Posts tagged ‘Italy’

April 25, 2012

Rome: Art, tourism and really seeing what you’re looking at…

Rome is a city overrun with riches. So much so, that it is tempting as a visitor to arrive with a giant list of things to see and tick off a list. To ‘do’ the city. I hate that phrase. ‘Doing’ a place, as though it can be summarised in a few frantic days of dashing around, never to be re-visited. We’re all a bit guilty of it, and I certainly arrived in Rome armed with a list of things I wanted to see in my time there.

However, I also wanted to see and experience the rest of the city. Which meant taking time to slow down and really watch it unfold before me, instead of charging from one ‘must-see’ place to another, without appreciating those little things that make a place really interesting. The wisteria on the honey-coloured houses. The coffee bars where local folk lined up for their espresso, with me alongside, using one of my three sentences of Italian to order my jolt of caffeine. The little gelato stores, with a rainbow of flavour combinations that were open until 1am. These things were as exciting to me as the Renaissance masterpieces, and given that religious art often leaves me cold, sometimes they were more exciting.

See how exhausted I look after the Vatican museum and  St Peter’s Basilica…

With all the new technologies available to us, not only are people tempted into rushing from place to place on their trip, but often, they are looking at everything through the artificial eye of a camera lens. I distinctly remember being in New York in September of 2006 and being on a boat that went out past the Statue of Liberty. Surrounded by other tourists, I sat towards the centre of the boat in my waterproof as we approached the (smaller than I was expecting, but nonetheless iconic) statue. Watching the other people around me, I realised that no-one was really looking at it. Everyone had some kind of camera pointed at it. They all took a few shots (or filmed a piece of video) and then turned away. No-one had really seen the statue with their own eyes!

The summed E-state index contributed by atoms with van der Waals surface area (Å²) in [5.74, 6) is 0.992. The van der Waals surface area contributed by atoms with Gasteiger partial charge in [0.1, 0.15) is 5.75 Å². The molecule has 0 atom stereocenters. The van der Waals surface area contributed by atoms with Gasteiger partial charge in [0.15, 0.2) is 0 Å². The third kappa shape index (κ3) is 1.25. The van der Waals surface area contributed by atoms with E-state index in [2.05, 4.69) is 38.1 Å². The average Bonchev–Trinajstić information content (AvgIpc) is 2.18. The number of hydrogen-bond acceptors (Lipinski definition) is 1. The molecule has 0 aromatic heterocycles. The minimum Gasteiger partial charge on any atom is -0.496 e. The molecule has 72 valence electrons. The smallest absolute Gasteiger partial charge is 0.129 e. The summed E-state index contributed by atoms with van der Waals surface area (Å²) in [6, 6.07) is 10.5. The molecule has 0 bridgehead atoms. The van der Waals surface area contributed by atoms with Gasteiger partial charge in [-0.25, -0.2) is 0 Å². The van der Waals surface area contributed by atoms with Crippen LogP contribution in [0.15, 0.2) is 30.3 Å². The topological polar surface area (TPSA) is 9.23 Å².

Are we so used to seeing images of the world that upon being presented with the real thing, it no longer holds any true fascination? I mean, if people are not willing to slow down and really see the thing that they’ve come all this way to see, what is the point in travelling to see it in the first place? Purely to capture an image to share on Facebook? It doesn’t seem like a very happy way to experience things to me.

In Rome, there is a very famous statue, Pietà, by Michelangelo, of Jesus being held by Mary. The original is in St Peter’s Basilica, covered by glass. There is also an authorised copy in the Vatican Museum, which whilst being as beautiful, was made in the Twentieth Century. During my visit, I wandered over to the copy and read the inscription below, as did a few other people. We then realised we were being tutted at, by someone who came up to the sculpture in a huge rush, took a photo and then moved on. Without reading the inscription. During my visit, I noticed the same person doing that same thing all the way through the Museum. Going up to an exhibit, taking a photo and then moving on, without taking any time to really see what they were photographing. Now, it may not matter. The copy of the sculpture is as beautiful as the original, and not behind glass. They say it would take twelve years to get around the Vatican museums if you looked at each exhibit for a minute, and perhaps she was just keen to get around as fast as possible. However, I do wonder how well she will recall the things she photographed; if she even realised she hadn’t photographed the original piece of sculpture; what answers she might give if asked questions about the artworks. Overall, how fond her memories about that particular trip will be.